Science Focus - the home of BBC Science Focus Magazine
Are there any animals that can see Wi-Fi or Bluetooth signals? © Getty Images

Are there any animals that can see Wi-Fi or Bluetooth signals?

Subscribe to BBC Science Focus Magazine and get 6 issues for just £9.99

Asked by: Chris McMullon, Barnham, West Sussex

Wi-Fi and Bluetooth are radio signals with a wavelength of 6cm to 12.5cm. This is about 100,000 times longer than the wavelengths of visible light that humans can see. Many animals, including vampire bats and certain fish and snake species, are able to sense infrared radiation, but this only goes up to wavelengths of 1mm.


Longer wavelengths carry much less energy and can’t be detected without some kind of resonator to amplify the signal. In 2009, the French virologist Luc Montagnier claimed that bacterial DNA can emit radio waves, but his results were met with widespread criticism from the scientific community, and have not been replicated. So to date, we don’t know of any organisms that can detect or communicate with radio frequency signals.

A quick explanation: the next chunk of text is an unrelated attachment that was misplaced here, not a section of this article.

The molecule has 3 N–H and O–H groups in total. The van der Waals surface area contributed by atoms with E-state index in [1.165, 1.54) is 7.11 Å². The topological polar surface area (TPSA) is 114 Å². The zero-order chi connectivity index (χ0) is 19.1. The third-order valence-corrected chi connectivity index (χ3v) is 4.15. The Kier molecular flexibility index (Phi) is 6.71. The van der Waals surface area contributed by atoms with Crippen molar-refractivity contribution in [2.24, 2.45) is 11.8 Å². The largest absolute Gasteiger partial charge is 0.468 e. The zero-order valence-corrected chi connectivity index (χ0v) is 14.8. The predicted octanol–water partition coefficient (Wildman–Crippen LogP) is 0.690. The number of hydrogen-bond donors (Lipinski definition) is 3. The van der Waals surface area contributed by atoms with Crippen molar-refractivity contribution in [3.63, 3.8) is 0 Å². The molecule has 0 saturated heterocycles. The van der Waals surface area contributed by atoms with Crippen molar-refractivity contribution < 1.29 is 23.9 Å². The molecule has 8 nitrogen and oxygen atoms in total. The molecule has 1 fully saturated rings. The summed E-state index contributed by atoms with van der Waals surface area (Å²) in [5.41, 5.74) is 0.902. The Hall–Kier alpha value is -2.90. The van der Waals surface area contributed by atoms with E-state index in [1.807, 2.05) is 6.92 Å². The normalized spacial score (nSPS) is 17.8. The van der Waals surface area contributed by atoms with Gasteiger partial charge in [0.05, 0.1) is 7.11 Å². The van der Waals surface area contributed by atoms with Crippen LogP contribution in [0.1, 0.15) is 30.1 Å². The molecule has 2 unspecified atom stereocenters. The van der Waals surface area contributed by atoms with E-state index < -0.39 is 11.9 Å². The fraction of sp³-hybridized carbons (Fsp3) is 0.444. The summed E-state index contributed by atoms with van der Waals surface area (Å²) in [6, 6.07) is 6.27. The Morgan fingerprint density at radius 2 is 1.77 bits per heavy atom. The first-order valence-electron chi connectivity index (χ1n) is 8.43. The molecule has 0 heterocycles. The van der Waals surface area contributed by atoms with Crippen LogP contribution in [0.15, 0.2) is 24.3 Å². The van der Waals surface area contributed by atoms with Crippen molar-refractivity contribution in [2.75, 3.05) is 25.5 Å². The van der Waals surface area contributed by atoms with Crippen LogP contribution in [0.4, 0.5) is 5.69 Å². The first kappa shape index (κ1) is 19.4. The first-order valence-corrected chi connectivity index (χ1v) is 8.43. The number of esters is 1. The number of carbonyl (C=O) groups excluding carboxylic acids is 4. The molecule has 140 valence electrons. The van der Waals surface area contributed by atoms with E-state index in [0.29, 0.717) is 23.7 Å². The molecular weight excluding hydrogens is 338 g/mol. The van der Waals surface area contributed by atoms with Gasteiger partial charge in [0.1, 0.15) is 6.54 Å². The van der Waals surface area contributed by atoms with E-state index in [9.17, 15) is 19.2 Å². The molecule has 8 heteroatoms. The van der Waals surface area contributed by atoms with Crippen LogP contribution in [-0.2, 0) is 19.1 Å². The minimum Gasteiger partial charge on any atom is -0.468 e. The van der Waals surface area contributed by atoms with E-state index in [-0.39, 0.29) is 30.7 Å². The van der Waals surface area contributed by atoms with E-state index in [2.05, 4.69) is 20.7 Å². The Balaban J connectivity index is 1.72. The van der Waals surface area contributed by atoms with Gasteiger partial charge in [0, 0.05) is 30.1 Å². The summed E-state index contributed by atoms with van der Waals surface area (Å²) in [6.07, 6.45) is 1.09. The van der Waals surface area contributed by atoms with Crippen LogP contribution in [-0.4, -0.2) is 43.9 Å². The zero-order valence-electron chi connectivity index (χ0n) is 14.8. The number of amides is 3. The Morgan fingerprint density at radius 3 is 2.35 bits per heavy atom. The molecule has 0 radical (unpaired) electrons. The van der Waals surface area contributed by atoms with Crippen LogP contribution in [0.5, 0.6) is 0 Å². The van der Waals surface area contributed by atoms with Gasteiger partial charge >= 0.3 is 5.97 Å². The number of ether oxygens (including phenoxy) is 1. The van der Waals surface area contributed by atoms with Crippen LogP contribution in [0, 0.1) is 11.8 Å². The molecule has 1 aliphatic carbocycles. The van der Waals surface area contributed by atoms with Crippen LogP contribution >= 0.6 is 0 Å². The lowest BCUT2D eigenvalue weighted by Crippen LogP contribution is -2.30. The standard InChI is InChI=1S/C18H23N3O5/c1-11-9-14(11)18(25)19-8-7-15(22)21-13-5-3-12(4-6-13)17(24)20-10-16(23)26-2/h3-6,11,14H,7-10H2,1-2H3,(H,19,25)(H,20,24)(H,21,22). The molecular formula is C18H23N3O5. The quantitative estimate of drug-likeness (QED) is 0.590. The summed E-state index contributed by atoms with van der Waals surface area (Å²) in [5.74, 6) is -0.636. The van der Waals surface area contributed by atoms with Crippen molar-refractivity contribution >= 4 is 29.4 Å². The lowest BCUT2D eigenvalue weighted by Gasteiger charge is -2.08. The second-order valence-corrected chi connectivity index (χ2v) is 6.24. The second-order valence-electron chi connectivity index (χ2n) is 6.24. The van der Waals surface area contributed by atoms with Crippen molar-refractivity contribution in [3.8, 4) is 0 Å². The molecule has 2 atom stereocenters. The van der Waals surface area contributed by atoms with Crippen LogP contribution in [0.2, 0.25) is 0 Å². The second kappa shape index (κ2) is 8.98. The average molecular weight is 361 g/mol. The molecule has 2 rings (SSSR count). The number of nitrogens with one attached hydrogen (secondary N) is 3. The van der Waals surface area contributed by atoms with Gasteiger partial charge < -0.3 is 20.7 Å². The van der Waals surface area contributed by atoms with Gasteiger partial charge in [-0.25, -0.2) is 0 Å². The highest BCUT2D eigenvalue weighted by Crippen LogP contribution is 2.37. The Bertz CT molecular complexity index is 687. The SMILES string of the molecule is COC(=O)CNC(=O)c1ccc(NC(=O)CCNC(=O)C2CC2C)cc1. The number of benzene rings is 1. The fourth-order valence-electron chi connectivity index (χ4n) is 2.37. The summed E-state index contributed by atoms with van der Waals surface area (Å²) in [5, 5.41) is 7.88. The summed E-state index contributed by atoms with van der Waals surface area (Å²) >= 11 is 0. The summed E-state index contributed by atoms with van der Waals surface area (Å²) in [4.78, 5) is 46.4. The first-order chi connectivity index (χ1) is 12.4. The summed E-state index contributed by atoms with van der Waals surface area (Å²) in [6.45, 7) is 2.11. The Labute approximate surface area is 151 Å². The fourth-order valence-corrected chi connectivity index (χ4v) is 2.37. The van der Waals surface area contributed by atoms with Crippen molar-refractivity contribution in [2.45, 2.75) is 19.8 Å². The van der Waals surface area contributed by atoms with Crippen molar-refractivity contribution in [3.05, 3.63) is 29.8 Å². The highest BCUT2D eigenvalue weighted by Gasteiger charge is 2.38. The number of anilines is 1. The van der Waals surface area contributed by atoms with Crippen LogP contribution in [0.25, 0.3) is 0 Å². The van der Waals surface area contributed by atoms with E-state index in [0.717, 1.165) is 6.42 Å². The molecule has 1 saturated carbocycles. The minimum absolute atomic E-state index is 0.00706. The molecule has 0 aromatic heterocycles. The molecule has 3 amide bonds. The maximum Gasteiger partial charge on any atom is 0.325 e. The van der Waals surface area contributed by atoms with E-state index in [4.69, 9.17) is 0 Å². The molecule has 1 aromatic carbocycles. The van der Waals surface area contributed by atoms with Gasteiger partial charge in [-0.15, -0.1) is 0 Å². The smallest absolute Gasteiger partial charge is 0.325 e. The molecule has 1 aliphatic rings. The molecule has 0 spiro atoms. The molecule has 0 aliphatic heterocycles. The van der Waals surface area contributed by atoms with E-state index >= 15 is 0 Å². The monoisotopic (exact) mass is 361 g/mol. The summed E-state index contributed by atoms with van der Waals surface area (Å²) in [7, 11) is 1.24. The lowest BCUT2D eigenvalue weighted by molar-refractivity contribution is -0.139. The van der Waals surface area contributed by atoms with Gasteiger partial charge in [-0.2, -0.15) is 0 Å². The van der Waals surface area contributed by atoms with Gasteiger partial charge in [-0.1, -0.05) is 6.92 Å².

Read more:



luis villazon
Luis VillazonQ&A expert

Luis trained as a zoologist, but now works as a science and technology educator. In his spare time he builds 3D-printed robots, in the hope that he will be spared when the revolution inevitably comes.


Sponsored content